The type of oil being used to fry the turkey and the temperature play a large role in how healthy or unhealthy it will be.
Dietary fats are vital to cell function, hormone and energy production, and for the body to produce healthy skin and hair. They are also essential for the body to absorb fat-soluble vitamins, such as Vitamins A, D, E, and K. Even if your body gets sufficient levels of these vitamins, it cannot absorb them if your diet lacks sufficient fat.
The type of oil being used to fry the turkey and the temperature play a large role in how healthy or unhealthy it will be. If the oil isn't hot enough, too much of it will be absorbed into the meat and skin, vastly increasing the caloric and fat content. It can also result in the skin not getting as crispy. 350 degrees is the optimal temperature to fry a turkey to prevent it from absorbing too much oil and also ensure the exterior won't burn before the inside is fully cooked. Peanut oil should be your oil of choice when frying a turkey. It has a high smoke point and is cholesterol-free, trans-fat-free, and low in saturated fats, yet high in healthy monounsaturated fats. It also provides many of the same heart benefits as olive oil.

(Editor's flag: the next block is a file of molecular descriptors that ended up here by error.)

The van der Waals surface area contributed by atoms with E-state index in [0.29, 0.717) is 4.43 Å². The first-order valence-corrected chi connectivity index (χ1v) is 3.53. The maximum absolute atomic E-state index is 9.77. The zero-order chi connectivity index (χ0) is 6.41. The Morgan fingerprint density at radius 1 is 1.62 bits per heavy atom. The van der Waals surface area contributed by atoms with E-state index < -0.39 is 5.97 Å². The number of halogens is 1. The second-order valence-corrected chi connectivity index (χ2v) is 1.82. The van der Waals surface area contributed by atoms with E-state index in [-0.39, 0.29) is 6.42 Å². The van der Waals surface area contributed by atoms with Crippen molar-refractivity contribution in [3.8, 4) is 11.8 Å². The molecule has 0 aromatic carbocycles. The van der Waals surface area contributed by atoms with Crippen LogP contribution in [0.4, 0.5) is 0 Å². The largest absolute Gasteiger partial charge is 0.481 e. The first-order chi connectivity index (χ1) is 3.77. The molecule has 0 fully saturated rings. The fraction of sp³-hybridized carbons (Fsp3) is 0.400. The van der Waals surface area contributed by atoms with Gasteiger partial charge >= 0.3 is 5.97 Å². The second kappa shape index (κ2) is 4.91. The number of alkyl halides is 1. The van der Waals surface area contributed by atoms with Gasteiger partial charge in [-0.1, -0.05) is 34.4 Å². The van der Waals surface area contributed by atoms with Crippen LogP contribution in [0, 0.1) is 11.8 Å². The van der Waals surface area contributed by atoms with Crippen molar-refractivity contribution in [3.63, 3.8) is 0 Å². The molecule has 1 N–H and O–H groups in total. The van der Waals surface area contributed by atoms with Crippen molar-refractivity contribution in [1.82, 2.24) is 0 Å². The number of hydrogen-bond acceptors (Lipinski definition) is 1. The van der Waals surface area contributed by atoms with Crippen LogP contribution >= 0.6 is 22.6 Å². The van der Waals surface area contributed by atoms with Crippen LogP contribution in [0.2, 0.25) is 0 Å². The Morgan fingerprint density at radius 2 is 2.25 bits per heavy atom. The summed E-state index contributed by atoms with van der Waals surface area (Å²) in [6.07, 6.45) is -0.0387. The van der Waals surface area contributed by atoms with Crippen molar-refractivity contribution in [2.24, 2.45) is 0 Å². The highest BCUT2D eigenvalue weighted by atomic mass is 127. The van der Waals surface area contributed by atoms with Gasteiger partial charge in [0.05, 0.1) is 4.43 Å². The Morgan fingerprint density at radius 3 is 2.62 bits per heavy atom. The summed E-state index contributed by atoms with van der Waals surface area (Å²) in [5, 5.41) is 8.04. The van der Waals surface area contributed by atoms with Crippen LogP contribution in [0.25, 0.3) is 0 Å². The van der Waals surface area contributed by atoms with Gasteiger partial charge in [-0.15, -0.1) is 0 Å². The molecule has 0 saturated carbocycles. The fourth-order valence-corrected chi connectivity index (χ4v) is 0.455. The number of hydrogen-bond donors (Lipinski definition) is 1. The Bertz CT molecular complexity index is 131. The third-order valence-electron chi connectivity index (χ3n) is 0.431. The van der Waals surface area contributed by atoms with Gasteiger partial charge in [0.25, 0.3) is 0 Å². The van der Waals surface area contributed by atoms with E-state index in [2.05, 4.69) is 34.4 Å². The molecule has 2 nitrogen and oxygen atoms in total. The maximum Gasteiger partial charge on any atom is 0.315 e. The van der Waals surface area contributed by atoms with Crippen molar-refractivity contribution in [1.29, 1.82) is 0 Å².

Choosing Between A Propane Fryer And An Electric Fryer
When buying your turkey fryer, you will be confronted two different options: propane and electric models. If you have never used a turkey fryer before, you may not know which best suits your needs. As with most things in life, each of these different options comes with its own pros and cons.
It is important that it comes back up to the optimal temperature quickly to prevent the bird from absorbing too much oil, bringing along a lot of unwanted calories and fat.